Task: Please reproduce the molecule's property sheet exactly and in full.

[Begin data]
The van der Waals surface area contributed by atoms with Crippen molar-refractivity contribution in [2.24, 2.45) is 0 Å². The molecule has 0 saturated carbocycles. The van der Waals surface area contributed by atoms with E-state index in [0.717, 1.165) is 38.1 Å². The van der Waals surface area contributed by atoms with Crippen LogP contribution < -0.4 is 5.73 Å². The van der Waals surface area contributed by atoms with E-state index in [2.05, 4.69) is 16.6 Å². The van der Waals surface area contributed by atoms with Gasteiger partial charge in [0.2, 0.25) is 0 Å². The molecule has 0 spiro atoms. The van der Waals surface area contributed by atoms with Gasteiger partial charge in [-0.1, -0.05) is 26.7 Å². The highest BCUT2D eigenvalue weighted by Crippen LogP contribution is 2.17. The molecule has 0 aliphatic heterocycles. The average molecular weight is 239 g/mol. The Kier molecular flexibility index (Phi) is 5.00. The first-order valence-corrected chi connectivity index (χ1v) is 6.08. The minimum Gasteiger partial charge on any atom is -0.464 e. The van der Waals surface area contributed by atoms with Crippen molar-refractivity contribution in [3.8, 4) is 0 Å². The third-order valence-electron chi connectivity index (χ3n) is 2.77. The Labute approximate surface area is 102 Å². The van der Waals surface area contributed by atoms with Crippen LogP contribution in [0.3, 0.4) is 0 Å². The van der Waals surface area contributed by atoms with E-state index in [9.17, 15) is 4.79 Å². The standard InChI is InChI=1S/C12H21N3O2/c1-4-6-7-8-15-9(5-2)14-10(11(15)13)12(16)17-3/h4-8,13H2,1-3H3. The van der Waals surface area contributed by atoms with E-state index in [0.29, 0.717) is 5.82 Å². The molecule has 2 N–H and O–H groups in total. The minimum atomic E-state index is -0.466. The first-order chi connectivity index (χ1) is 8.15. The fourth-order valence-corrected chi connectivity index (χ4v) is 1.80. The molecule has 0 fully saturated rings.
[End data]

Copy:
The van der Waals surface area contributed by atoms with Crippen molar-refractivity contribution in [2.24, 2.45) is 0 Å². The molecule has 0 saturated carbocycles. The van der Waals surface area contributed by atoms with E-state index in [0.717, 1.165) is 38.1 Å². The van der Waals surface area contributed by atoms with Crippen LogP contribution < -0.4 is 5.73 Å². The van der Waals surface area contributed by atoms with E-state index in [2.05, 4.69) is 16.6 Å². The van der Waals surface area contributed by atoms with Gasteiger partial charge in [0.2, 0.25) is 0 Å². The molecule has 0 spiro atoms. The van der Waals surface area contributed by atoms with Gasteiger partial charge in [-0.1, -0.05) is 26.7 Å². The highest BCUT2D eigenvalue weighted by Crippen LogP contribution is 2.17. The molecule has 0 aliphatic heterocycles. The average molecular weight is 239 g/mol. The Kier molecular flexibility index (Phi) is 5.00. The first-order valence-corrected chi connectivity index (χ1v) is 6.08. The minimum Gasteiger partial charge on any atom is -0.464 e. The van der Waals surface area contributed by atoms with Crippen molar-refractivity contribution in [3.8, 4) is 0 Å². The third-order valence-electron chi connectivity index (χ3n) is 2.77. The Labute approximate surface area is 102 Å². The van der Waals surface area contributed by atoms with Crippen LogP contribution in [0.3, 0.4) is 0 Å². The van der Waals surface area contributed by atoms with E-state index in [9.17, 15) is 4.79 Å². The standard InChI is InChI=1S/C12H21N3O2/c1-4-6-7-8-15-9(5-2)14-10(11(15)13)12(16)17-3/h4-8,13H2,1-3H3. The van der Waals surface area contributed by atoms with E-state index in [0.29, 0.717) is 5.82 Å². The molecule has 2 N–H and O–H groups in total. The minimum atomic E-state index is -0.466. The first-order chi connectivity index (χ1) is 8.15. The fourth-order valence-corrected chi connectivity index (χ4v) is 1.80. The molecule has 0 fully saturated rings.